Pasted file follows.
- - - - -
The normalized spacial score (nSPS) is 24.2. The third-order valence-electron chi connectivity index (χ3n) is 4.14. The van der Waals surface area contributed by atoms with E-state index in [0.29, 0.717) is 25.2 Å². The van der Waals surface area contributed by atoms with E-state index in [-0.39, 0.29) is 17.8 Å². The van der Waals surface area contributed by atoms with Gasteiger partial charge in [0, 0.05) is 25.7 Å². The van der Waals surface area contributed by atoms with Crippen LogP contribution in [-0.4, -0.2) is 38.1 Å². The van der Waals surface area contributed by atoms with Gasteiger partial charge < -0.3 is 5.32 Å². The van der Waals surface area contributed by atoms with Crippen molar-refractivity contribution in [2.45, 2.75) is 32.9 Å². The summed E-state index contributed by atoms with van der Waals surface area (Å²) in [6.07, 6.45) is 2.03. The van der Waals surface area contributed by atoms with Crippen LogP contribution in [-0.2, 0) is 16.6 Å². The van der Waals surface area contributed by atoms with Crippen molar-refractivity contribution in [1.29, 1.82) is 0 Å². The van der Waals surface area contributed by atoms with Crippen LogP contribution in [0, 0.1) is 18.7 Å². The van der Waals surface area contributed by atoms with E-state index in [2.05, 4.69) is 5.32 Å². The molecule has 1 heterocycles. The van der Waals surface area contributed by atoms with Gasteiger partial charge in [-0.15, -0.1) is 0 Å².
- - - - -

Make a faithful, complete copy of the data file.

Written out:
The normalized spacial score (nSPS) is 24.2. The third-order valence-electron chi connectivity index (χ3n) is 4.14. The van der Waals surface area contributed by atoms with E-state index in [0.29, 0.717) is 25.2 Å². The van der Waals surface area contributed by atoms with E-state index in [-0.39, 0.29) is 17.8 Å². The van der Waals surface area contributed by atoms with Gasteiger partial charge in [0, 0.05) is 25.7 Å². The van der Waals surface area contributed by atoms with Crippen LogP contribution in [-0.4, -0.2) is 38.1 Å². The van der Waals surface area contributed by atoms with Gasteiger partial charge < -0.3 is 5.32 Å². The van der Waals surface area contributed by atoms with Crippen molar-refractivity contribution in [2.45, 2.75) is 32.9 Å². The summed E-state index contributed by atoms with van der Waals surface area (Å²) in [6.07, 6.45) is 2.03. The van der Waals surface area contributed by atoms with Crippen LogP contribution in [-0.2, 0) is 16.6 Å². The van der Waals surface area contributed by atoms with Crippen molar-refractivity contribution in [1.29, 1.82) is 0 Å². The van der Waals surface area contributed by atoms with Crippen LogP contribution in [0, 0.1) is 18.7 Å². The van der Waals surface area contributed by atoms with E-state index in [2.05, 4.69) is 5.32 Å². The molecule has 1 heterocycles. The van der Waals surface area contributed by atoms with Gasteiger partial charge in [-0.15, -0.1) is 0 Å².